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Fighting Smog in Los Angeles

Smog covers the city of Los Angeles.

Smog covers the city of Los Angeles. Three million people in the greater Los Angeles area are living with asthma, diabetes, cardiovascular disease, and other smog-related diseases.

Photo courtesy of Jordan / Flickr

What’s at Stake

Three million people in the greater Los Angeles area are living with asthma, diabetes, cardiovascular disease, and other smog-related diseases.

Asthma alone is crippling the region, with prevalence rates that double that of the national average.

Overview

Three million people in the greater Los Angeles area are living with asthma, diabetes, cardiovascular disease, and other smog-related diseases.

Asthma alone is crippling the region, with prevalence rates that double that of the national average.

Every year, more people die in Southern California from air pollution-related diseases than from all traffic accidents and crime-related deaths combined, according to the air district’s own educational material.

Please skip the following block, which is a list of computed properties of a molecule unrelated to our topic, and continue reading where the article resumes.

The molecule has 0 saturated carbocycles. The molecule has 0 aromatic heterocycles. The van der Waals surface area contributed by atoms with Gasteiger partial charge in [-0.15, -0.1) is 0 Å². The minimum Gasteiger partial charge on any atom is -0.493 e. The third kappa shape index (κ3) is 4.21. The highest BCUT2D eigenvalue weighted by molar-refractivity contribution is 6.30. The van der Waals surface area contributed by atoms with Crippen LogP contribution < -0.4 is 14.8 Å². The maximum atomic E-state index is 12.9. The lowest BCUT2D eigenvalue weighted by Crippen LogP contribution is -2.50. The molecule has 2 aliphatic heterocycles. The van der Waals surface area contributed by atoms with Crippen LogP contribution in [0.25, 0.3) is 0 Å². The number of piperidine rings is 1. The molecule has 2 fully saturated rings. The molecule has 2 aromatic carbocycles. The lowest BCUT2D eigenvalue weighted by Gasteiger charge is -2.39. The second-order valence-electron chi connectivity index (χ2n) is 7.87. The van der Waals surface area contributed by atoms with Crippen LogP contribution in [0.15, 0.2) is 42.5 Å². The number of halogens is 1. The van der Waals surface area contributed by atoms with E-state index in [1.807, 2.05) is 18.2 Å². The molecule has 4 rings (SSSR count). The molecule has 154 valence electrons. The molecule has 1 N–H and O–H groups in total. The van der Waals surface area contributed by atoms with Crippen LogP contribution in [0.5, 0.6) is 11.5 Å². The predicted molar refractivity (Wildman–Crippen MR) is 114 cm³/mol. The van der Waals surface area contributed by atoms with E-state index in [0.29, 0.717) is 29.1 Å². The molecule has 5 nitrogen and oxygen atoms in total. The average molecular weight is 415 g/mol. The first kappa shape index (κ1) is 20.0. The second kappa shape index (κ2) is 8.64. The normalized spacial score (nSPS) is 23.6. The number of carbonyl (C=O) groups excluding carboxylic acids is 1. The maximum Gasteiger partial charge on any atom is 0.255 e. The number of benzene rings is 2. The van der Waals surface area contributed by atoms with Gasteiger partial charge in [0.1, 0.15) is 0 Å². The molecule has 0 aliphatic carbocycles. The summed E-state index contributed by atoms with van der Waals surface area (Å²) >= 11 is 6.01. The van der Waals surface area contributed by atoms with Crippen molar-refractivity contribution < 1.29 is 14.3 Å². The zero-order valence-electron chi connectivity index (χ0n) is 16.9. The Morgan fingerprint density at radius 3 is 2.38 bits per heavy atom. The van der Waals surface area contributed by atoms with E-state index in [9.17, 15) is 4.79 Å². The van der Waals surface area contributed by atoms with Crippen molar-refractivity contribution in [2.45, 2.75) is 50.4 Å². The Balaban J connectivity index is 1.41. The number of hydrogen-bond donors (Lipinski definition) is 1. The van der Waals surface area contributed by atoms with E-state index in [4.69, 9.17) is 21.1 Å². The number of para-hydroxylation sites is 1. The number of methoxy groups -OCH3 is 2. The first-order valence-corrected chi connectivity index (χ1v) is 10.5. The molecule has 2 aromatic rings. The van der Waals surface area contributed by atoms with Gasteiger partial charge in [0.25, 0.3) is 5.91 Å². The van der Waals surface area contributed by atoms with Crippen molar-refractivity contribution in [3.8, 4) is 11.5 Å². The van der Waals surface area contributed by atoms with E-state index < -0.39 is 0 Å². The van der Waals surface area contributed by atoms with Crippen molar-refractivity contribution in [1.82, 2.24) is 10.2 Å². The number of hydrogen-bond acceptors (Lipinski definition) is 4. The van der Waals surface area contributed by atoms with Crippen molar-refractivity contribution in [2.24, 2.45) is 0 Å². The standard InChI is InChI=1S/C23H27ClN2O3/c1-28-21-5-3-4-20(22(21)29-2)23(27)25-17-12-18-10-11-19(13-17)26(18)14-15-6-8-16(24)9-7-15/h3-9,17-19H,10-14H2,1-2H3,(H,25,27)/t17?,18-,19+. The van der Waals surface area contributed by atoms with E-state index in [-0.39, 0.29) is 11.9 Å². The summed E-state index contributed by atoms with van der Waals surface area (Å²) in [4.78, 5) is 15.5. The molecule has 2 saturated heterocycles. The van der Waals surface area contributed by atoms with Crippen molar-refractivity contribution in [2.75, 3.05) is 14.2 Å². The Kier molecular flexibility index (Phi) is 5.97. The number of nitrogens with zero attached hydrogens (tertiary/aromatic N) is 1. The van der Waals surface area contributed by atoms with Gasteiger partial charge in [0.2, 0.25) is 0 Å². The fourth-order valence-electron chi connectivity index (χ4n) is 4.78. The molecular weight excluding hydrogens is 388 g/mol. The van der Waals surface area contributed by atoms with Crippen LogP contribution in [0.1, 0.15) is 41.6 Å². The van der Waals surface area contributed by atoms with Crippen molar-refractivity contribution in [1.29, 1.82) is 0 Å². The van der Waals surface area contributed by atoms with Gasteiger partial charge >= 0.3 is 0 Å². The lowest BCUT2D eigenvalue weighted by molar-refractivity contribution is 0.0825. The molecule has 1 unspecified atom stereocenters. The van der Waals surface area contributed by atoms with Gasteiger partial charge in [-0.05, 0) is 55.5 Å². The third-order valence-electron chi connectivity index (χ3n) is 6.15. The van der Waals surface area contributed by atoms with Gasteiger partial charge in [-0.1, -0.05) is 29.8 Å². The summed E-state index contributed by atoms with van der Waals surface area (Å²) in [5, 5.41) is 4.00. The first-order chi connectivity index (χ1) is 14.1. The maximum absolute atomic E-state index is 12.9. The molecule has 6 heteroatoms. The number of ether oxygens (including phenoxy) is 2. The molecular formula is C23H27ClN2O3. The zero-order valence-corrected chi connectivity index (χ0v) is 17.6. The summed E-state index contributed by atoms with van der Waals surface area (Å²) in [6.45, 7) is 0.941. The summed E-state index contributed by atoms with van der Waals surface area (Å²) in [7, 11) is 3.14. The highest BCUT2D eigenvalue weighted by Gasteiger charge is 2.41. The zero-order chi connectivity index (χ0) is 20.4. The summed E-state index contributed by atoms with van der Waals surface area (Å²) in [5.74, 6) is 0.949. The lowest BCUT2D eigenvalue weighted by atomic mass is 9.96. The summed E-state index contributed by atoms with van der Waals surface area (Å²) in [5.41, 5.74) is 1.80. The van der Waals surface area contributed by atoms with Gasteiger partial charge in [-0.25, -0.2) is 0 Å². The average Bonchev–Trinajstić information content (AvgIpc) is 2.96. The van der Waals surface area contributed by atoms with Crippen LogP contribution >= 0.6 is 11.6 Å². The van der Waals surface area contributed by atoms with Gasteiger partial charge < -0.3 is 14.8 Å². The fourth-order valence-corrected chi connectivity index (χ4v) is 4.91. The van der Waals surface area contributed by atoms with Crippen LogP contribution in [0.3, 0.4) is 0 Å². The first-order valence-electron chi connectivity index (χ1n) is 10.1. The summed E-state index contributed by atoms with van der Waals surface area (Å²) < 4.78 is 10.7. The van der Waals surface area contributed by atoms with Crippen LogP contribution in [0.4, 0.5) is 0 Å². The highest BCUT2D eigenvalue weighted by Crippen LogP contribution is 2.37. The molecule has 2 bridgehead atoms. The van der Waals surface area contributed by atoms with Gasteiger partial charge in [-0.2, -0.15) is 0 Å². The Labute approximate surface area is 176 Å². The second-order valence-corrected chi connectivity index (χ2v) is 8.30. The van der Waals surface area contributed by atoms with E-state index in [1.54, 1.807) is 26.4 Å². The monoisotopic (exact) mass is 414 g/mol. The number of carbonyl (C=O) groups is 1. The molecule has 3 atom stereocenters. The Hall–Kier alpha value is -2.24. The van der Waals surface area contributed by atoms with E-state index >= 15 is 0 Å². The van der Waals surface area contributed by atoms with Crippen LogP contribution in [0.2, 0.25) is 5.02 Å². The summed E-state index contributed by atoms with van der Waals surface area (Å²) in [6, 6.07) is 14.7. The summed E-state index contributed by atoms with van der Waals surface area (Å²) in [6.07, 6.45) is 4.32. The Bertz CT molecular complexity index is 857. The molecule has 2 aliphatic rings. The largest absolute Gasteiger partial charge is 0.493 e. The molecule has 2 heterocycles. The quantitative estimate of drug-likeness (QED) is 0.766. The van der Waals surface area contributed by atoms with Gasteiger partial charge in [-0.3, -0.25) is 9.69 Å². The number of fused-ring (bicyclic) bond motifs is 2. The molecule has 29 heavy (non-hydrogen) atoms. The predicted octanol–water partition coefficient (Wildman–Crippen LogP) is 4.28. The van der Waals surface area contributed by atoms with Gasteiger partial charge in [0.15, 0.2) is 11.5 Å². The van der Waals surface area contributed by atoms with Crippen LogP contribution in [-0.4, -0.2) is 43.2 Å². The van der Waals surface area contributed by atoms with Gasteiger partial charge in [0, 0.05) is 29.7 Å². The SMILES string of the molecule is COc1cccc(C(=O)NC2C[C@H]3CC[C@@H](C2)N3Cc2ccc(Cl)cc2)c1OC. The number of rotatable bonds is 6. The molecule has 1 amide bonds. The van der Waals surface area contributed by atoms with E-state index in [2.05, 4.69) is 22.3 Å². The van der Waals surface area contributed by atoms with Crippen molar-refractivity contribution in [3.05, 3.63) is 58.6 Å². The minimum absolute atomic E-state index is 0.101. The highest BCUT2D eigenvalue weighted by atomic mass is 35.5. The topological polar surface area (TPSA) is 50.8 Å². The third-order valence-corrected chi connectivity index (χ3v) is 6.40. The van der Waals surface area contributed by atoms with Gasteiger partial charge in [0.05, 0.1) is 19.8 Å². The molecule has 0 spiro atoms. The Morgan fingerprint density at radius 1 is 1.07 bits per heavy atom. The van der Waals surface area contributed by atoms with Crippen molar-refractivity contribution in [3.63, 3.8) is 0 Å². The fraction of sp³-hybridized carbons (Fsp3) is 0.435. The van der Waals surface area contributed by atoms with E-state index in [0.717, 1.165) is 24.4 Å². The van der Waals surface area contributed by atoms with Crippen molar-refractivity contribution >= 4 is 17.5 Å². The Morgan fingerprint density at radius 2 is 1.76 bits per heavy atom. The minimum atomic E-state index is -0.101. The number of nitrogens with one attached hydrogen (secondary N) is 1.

The South Coast air basin is classified as “extreme” for all ozone standards under California and federal clean air laws. There is no classification more polluted than “extreme.”

Breathing ozone can trigger a variety of health problems in children and adults, including chest pain, coughing, and congestion. Smog can worsen bronchitis, emphysema, and asthma. Repeated exposure may permanently scar lung tissue, aggravate lung diseases such as asthma, emphysema, and chronic bronchitis, lead to hospital admissions and emergency room visits, and impair the body’s immune system defenses.

Case Updates

November 8, 2017 | Legal Document

Court Ruling: Southern California Court Rules Against Air Board’s Decision to Adopt Weak Amendments to Controversial Cap-and-Trade Program

The Los Angeles Superior Court issued a ruling against the South Coast Air Quality Management District for making last-minute changes to NOx RECLAIM, the district’s controversial air pollution program. In the decision, the Court finds that the air district violated California law back in December 2015 when they rejected staff-proposed reforms to the program and instead adopted a far weaker oil industry-backed measure just hours after it was made public.